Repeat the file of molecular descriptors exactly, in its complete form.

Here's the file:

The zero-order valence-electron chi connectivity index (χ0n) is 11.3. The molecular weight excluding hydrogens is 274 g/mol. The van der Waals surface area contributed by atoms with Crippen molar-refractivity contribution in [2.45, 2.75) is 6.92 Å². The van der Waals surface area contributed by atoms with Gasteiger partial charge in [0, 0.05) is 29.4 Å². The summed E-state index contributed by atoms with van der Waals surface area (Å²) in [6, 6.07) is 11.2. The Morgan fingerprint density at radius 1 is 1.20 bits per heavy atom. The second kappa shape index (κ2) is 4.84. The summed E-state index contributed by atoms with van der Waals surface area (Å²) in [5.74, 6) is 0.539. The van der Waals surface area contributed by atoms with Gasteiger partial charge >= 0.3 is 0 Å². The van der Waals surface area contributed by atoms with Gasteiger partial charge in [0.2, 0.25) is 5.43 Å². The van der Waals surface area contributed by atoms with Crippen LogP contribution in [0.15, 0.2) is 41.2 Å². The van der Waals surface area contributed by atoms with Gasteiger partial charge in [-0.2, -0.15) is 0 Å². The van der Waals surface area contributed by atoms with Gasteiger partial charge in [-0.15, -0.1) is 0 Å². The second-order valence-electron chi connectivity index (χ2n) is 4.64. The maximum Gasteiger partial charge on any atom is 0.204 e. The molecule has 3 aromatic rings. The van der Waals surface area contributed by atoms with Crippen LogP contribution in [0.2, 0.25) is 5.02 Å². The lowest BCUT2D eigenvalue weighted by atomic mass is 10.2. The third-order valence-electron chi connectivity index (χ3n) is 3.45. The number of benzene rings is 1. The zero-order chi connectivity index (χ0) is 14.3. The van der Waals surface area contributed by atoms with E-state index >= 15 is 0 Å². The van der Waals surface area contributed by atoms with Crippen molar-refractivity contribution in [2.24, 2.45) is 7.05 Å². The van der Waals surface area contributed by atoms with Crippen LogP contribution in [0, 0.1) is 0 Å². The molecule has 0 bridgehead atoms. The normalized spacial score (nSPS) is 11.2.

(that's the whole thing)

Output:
The zero-order valence-electron chi connectivity index (χ0n) is 11.3. The molecular weight excluding hydrogens is 274 g/mol. The van der Waals surface area contributed by atoms with Crippen molar-refractivity contribution in [2.45, 2.75) is 6.92 Å². The van der Waals surface area contributed by atoms with Gasteiger partial charge in [0, 0.05) is 29.4 Å². The summed E-state index contributed by atoms with van der Waals surface area (Å²) in [6, 6.07) is 11.2. The Morgan fingerprint density at radius 1 is 1.20 bits per heavy atom. The second kappa shape index (κ2) is 4.84. The summed E-state index contributed by atoms with van der Waals surface area (Å²) in [5.74, 6) is 0.539. The van der Waals surface area contributed by atoms with Gasteiger partial charge >= 0.3 is 0 Å². The van der Waals surface area contributed by atoms with Gasteiger partial charge in [0.2, 0.25) is 5.43 Å². The van der Waals surface area contributed by atoms with Crippen LogP contribution in [0.15, 0.2) is 41.2 Å². The van der Waals surface area contributed by atoms with Gasteiger partial charge in [-0.2, -0.15) is 0 Å². The van der Waals surface area contributed by atoms with Gasteiger partial charge in [-0.15, -0.1) is 0 Å². The second-order valence-electron chi connectivity index (χ2n) is 4.64. The maximum Gasteiger partial charge on any atom is 0.204 e. The molecule has 3 aromatic rings. The van der Waals surface area contributed by atoms with Crippen LogP contribution in [0.2, 0.25) is 5.02 Å². The lowest BCUT2D eigenvalue weighted by atomic mass is 10.2. The third-order valence-electron chi connectivity index (χ3n) is 3.45. The number of benzene rings is 1. The zero-order chi connectivity index (χ0) is 14.3. The van der Waals surface area contributed by atoms with E-state index >= 15 is 0 Å². The van der Waals surface area contributed by atoms with Crippen molar-refractivity contribution in [2.24, 2.45) is 7.05 Å². The van der Waals surface area contributed by atoms with Crippen LogP contribution in [0, 0.1) is 0 Å². The molecule has 0 bridgehead atoms. The normalized spacial score (nSPS) is 11.2.